Tags: retirement | older | workers | AARP

No Retirement: More Older Women Are Still Punching a Time Clock

By    |   Tuesday, 22 April 2014 11:58 AM

Older workers are a growing presence in the American labor force and recently reached the highest level since at least 1975, a trend driven mainly by women, according to a report by the nonpartisan Employee Benefit Research Institute.

The overall labor-force participation rate of those ages 55 or older hit 40.5 percent in 2012, the EBRI said, based on the most recent data from the U.S. Census Bureau.

“The upward trend in labor-force participation by older workers is likely related to workers’ current need for continued access to employment-based health insurance and for more years of earnings to accumulate savings in defined contribution (401(k)-type) plans and/or to pay down debt,” said Craig Copeland, EBRI senior research associate and author of the report.

“Many Americans also want to work longer, especially those with more education for whom more meaningful jobs are available that can be performed into older ages.”

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There is apparently a generational impact regarding the fact that more older Americans are still working. It found that as the labor-force participation rate for older Americans began to rise in the late 1990s, the rate for younger workers began to noticeably decline.

“It appears either that older workers filled the void left by younger workers’ lower participation, or that higher older worker participation limited the opportunities for younger workers or discouraged them from participating in the labor force,” Copeland said.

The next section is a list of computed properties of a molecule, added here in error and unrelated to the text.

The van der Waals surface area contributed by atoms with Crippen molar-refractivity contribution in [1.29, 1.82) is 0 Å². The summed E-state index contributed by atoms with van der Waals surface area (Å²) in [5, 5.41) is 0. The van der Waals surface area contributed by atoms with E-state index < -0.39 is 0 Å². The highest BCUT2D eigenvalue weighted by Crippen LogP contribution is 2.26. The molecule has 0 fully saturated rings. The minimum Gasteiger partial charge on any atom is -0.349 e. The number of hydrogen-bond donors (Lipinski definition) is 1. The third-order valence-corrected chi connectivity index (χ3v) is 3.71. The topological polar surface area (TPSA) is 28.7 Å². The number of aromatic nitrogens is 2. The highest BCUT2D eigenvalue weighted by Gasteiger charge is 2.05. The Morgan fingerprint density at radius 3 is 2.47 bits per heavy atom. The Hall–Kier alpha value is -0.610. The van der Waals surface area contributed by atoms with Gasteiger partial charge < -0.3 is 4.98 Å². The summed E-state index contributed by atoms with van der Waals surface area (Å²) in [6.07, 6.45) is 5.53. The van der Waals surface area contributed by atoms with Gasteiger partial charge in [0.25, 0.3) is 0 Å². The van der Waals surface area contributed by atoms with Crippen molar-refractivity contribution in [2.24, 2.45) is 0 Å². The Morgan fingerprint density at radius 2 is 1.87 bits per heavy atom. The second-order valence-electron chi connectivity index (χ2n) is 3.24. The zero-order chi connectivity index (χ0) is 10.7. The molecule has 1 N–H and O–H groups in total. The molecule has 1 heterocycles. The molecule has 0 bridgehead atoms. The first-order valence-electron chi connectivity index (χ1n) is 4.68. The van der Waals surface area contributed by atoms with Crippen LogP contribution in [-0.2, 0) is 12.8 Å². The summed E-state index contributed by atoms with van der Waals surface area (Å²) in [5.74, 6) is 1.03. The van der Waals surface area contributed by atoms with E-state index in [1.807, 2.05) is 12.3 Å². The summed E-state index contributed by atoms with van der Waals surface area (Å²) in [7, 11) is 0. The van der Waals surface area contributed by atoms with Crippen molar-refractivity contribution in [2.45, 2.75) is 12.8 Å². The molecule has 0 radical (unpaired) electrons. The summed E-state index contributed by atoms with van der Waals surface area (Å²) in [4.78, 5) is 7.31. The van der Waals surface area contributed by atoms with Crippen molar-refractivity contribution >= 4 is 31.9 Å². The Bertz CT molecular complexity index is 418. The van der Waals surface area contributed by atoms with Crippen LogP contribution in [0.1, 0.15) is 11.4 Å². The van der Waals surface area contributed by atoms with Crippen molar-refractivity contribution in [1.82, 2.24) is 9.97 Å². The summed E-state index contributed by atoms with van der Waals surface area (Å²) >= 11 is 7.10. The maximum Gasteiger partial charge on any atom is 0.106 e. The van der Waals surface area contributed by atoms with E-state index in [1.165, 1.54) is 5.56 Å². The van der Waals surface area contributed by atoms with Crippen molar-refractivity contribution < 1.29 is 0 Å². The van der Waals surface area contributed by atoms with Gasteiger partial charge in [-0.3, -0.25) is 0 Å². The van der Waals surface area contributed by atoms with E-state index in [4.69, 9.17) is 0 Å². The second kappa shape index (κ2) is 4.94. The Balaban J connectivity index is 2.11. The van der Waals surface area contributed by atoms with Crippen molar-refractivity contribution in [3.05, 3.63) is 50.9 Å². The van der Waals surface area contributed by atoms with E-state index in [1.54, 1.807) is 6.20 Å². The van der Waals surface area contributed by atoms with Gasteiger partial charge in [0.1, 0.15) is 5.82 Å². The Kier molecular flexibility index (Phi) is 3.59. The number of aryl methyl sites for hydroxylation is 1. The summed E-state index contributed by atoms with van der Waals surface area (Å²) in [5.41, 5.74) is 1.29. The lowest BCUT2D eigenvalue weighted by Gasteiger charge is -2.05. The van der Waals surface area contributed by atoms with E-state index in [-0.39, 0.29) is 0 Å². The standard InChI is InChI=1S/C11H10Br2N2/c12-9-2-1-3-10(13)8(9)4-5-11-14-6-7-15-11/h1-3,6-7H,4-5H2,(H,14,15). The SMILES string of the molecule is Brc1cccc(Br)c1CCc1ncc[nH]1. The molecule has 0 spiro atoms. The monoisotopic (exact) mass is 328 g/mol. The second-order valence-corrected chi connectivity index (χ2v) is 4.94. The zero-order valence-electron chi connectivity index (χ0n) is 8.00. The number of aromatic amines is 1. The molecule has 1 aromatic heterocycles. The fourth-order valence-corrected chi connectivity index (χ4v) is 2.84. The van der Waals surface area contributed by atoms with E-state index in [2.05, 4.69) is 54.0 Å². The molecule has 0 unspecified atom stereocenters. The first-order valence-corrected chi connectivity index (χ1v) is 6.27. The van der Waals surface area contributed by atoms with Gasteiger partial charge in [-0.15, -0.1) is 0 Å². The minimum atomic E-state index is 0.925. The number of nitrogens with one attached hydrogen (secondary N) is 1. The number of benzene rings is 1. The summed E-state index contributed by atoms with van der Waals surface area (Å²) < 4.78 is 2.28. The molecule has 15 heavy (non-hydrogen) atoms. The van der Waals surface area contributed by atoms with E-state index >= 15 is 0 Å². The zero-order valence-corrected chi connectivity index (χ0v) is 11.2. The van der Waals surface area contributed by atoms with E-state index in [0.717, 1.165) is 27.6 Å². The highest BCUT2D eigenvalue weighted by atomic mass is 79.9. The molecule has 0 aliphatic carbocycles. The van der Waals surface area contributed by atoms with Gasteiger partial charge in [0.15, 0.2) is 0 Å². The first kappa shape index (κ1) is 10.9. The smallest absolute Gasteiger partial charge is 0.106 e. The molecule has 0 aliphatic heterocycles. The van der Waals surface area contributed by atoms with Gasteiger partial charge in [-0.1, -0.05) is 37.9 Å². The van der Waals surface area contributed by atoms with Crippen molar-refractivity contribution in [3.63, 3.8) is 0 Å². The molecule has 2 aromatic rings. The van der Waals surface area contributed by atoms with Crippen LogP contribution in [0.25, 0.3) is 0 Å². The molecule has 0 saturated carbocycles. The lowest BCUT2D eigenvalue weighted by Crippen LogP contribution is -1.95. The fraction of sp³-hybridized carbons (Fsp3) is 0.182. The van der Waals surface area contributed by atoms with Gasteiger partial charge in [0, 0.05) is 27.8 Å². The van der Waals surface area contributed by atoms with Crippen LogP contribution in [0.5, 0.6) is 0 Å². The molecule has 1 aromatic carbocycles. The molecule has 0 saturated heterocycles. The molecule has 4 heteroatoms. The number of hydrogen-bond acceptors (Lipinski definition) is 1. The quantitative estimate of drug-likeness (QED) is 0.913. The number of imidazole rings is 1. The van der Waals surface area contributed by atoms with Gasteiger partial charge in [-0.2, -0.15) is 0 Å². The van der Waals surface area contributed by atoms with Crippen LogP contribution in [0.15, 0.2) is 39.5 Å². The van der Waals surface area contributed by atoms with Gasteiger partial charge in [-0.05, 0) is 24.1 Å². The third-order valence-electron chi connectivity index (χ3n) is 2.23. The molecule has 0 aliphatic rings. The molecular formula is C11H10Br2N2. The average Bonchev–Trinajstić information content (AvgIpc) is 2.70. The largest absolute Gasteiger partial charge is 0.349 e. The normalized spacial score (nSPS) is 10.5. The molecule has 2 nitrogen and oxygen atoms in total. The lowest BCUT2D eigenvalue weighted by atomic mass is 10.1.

The EBRI study found the increase in labor-force participation for the age groups below age 65 was primarily driven by increases in female labor-force participation rates.

Female labor-force participation rates for those ages 55–59 and 60–64 increased sharply from 1975–2013. The 1975 rate for females ages 55–59 was 47.9 percent, compared with 67.2 percent in 2013.

EBRI research has shown many Americans expect to work later in life in order to keep saving for retirement, even though many current retirees report they were forced to leave work earlier than planned for reasons beyond their control.

“Continued employment in old age is an aspiration for some and perhaps a financial reality for others. It is, however, not something on which workers should depend for the financing of their retirement expenses.”

Sarah Rix, a senior strategic policy adviser at AARP, said it’s not surprising women make up such a significant portion of older workers.

“Women are more anxious than men about retirement income security, a factor that may be pushing more of them to remain longer in the labor force, especially post-recession,” she said.

“Older women are less likely than older men to have a spouse. Prolonging employment can go a long way toward shoring up finances for retirement, especially important for non-married women.”

The AARP said age discrimination is a fact of life for those older Americans who are forced to leave work earlier than they planned.

Of about 1,500 older workers surveyed by the AARP, 64 percent said they had seen or experienced age discrimination in the workplace. Of those, 92 percent said it is very or somewhat common.

Editor's Note: Add Up to $152,046 to Your Social Security Benefits Using Weird Trick

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Older workers are a growing presence in the American labor force and recently reached the highest level since at least 1975, a trend driven mainly by women, according to a report by the nonpartisan Employee Benefit Research Institute.
retirement, older, workers, AARP
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2014-58-22
Tuesday, 22 April 2014 11:58 AM
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